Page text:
While her Hiccup cafe is present in most of the malls in Abu Dhabi, including Marina Mall, Mushrif Mall and Khalidiya Mall as well as Dubai, Ms Al Otaiba decided to introduce the business lounge concept at Fotouh Al Khair Mall.
After some research, Ms Al Otaiba found that the peak times are business hours during weekdays, drawing business people.
“It has a niche market, the management is young and they want to do something different – and it is located right in the city, next to Etisalat and banks,” she says.
“People need somewhere to meet clients and if they don’t want to do fast food, they don’t have much choice [in the area].”
Apart from commercial events, the mall also hosts charity events such as last June’s fund-raiser for Make-a-Wish Foundation where the money raised goes to a child to fulfil his or her wish. Last year, the Italian Embassy helped organise a Halloween party where the money raised went to the Italian agency Onlus Le Casette per l’Equatoria, which is building a hospital in South Sudan.
In keeping with the local Emirati draw of the mall, in April this year it will hold a 16-day abaya exhibition with designs from Saudi Arabia, Qatar, Bahrain and the UAE. The following month, it will host an organic, homemade food exhibition prepared by Lebanese expats and Emiratis. The mall also holds events during Eid and Ramadan, Easter and Christmas as well as Mother’s Day and National Day.
During last Easter, the mall organised an egg-hunting competition.
The Emirati women who frequent the mall say they love the variety of events, regardless of the religious origins, Ms Abou Ali says. After taking over the mall management three years ago, Ms Abou Ali has slowly filled out the annual calendar to engage the nearby community and attract Emirati residents through exhibitions of local food and businesses, and market days.
“I saw something different here and people treated me like a family,” she says. “Several Emiratis have shops here and it is a local mall.”
It also has some big brands attached to it. The British retailer Marks and Spencer is its anchor store besides Maison Sez and the luxury children’s department store Children’s Lane. The M&S operator Al Futtaim will expand its footprint at the mall next year. Enoc’s retail arm that franchises Zoom mini markets in UAE opened its first Abu Dhabi outlet at the mall in January.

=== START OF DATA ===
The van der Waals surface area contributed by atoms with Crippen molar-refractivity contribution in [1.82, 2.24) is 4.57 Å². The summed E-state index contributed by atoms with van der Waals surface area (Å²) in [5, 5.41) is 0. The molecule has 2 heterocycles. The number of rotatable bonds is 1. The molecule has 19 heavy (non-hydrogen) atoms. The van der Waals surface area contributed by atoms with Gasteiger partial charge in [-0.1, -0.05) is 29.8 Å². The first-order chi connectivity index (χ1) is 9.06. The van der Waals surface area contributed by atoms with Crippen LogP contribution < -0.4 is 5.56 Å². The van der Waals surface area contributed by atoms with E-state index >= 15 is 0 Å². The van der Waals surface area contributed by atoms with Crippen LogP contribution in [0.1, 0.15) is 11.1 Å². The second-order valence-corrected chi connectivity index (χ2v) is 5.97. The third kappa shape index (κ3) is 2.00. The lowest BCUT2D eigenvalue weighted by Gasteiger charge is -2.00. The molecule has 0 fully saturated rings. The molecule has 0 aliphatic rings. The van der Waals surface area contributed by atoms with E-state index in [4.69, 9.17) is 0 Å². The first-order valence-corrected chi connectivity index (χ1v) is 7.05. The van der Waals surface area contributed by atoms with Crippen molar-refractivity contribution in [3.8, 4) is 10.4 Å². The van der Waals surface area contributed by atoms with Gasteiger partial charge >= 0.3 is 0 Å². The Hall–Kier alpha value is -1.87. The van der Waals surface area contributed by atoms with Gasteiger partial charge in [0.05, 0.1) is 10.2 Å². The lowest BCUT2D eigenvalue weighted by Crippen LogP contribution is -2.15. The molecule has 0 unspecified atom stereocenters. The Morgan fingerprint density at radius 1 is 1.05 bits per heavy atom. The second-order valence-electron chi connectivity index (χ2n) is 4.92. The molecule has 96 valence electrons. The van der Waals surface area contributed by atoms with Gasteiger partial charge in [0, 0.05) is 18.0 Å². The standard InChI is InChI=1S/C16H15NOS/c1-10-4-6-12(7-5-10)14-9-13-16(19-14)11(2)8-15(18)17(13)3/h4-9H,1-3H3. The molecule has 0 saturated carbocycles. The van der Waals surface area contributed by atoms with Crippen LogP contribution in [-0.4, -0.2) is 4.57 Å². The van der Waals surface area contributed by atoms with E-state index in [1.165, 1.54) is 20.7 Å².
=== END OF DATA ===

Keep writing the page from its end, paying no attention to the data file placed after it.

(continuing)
With no space free, Fotouh Al Khair Mall has 50 shops on the waiting list besides 20 kiosks, including a bank, a travel agency from Al Ain and a laundry.
Among the successful shops at the mall are those run by young Emiratis who found a place there after being turned away from bigger malls.
“I trust them and I put myself in their shoes,” Ms Abou Ali says. “They are young, fresh and have ideas.”
She also communicates with the shop owners every day to make sure they are satisfied, one of the reasons behind a low turnover rate despite a rent increase every year, according to Ms Abou Ali. The lean mall management team – it is just her and an assistant – besides the social media agency that runs the Facebook page – helps to keep the costs down.
Ms Abou Ali came to Abu Dhabi 18 years ago from Lebanon, and calls the UAE her home. After having worked in the oil and gas sector and then at the Labour Office, this is Ms Abou Ali’s first retail venture. And she likes her job very much.
“This is like my baby,” she says.